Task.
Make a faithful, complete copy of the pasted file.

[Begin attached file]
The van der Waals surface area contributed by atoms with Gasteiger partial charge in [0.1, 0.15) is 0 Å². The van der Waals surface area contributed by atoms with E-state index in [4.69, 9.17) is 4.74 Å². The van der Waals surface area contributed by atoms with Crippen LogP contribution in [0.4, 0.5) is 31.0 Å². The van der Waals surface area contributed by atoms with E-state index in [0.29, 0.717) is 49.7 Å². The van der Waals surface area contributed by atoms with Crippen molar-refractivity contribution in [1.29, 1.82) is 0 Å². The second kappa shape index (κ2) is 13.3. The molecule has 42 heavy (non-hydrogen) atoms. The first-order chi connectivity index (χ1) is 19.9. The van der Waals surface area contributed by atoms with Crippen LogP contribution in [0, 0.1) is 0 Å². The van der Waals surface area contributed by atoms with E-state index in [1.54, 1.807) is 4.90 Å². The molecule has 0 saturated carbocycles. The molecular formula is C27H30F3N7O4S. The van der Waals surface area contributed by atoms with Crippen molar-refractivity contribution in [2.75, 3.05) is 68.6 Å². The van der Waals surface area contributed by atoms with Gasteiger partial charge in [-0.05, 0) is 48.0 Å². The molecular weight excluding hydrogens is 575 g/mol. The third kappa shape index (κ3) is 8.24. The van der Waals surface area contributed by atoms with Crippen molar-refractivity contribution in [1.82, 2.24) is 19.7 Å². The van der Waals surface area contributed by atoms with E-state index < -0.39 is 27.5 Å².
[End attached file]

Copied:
The van der Waals surface area contributed by atoms with Gasteiger partial charge in [0.1, 0.15) is 0 Å². The van der Waals surface area contributed by atoms with E-state index in [4.69, 9.17) is 4.74 Å². The van der Waals surface area contributed by atoms with Crippen LogP contribution in [0.4, 0.5) is 31.0 Å². The van der Waals surface area contributed by atoms with E-state index in [0.29, 0.717) is 49.7 Å². The van der Waals surface area contributed by atoms with Crippen molar-refractivity contribution in [1.29, 1.82) is 0 Å². The second kappa shape index (κ2) is 13.3. The molecule has 42 heavy (non-hydrogen) atoms. The first-order chi connectivity index (χ1) is 19.9. The van der Waals surface area contributed by atoms with Crippen LogP contribution in [0, 0.1) is 0 Å². The van der Waals surface area contributed by atoms with E-state index in [1.54, 1.807) is 4.90 Å². The molecule has 0 saturated carbocycles. The molecular formula is C27H30F3N7O4S. The van der Waals surface area contributed by atoms with Crippen molar-refractivity contribution in [2.75, 3.05) is 68.6 Å². The van der Waals surface area contributed by atoms with Gasteiger partial charge in [-0.05, 0) is 48.0 Å². The molecular weight excluding hydrogens is 575 g/mol. The third kappa shape index (κ3) is 8.24. The van der Waals surface area contributed by atoms with Crippen molar-refractivity contribution in [1.82, 2.24) is 19.7 Å². The van der Waals surface area contributed by atoms with E-state index < -0.39 is 27.5 Å².